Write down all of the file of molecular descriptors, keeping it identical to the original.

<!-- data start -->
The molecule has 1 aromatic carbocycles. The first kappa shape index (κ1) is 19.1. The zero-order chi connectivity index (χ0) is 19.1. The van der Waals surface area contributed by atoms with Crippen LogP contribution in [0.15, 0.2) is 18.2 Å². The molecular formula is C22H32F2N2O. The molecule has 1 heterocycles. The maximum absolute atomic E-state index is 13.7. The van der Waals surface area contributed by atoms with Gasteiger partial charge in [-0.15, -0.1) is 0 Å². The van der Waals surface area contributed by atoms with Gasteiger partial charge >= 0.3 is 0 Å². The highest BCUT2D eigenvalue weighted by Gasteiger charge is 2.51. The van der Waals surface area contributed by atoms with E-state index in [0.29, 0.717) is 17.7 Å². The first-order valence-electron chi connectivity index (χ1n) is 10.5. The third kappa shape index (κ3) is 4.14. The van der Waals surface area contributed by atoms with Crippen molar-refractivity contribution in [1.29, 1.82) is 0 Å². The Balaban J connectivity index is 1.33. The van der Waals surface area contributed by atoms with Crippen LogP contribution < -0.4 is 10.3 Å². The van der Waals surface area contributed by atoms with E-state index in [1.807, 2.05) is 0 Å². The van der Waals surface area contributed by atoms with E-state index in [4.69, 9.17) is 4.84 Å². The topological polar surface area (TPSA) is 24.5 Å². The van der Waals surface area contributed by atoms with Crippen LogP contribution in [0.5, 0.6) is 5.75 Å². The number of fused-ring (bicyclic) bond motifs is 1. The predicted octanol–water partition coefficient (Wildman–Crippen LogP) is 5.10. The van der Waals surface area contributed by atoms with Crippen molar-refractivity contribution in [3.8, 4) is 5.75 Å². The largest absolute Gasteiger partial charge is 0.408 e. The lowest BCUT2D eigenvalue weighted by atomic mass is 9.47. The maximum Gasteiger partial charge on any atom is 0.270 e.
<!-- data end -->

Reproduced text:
The molecule has 1 aromatic carbocycles. The first kappa shape index (κ1) is 19.1. The zero-order chi connectivity index (χ0) is 19.1. The van der Waals surface area contributed by atoms with Crippen LogP contribution in [0.15, 0.2) is 18.2 Å². The molecular formula is C22H32F2N2O. The molecule has 1 heterocycles. The maximum absolute atomic E-state index is 13.7. The van der Waals surface area contributed by atoms with Gasteiger partial charge in [-0.15, -0.1) is 0 Å². The van der Waals surface area contributed by atoms with Gasteiger partial charge >= 0.3 is 0 Å². The highest BCUT2D eigenvalue weighted by Gasteiger charge is 2.51. The van der Waals surface area contributed by atoms with E-state index in [0.29, 0.717) is 17.7 Å². The first-order valence-electron chi connectivity index (χ1n) is 10.5. The third kappa shape index (κ3) is 4.14. The van der Waals surface area contributed by atoms with Crippen molar-refractivity contribution in [1.29, 1.82) is 0 Å². The Balaban J connectivity index is 1.33. The van der Waals surface area contributed by atoms with Crippen LogP contribution < -0.4 is 10.3 Å². The van der Waals surface area contributed by atoms with E-state index in [1.807, 2.05) is 0 Å². The van der Waals surface area contributed by atoms with E-state index in [4.69, 9.17) is 4.84 Å². The topological polar surface area (TPSA) is 24.5 Å². The van der Waals surface area contributed by atoms with Crippen LogP contribution in [0.5, 0.6) is 5.75 Å². The number of fused-ring (bicyclic) bond motifs is 1. The predicted octanol–water partition coefficient (Wildman–Crippen LogP) is 5.10. The van der Waals surface area contributed by atoms with Crippen molar-refractivity contribution in [3.8, 4) is 5.75 Å². The largest absolute Gasteiger partial charge is 0.408 e. The lowest BCUT2D eigenvalue weighted by atomic mass is 9.47. The maximum Gasteiger partial charge on any atom is 0.270 e.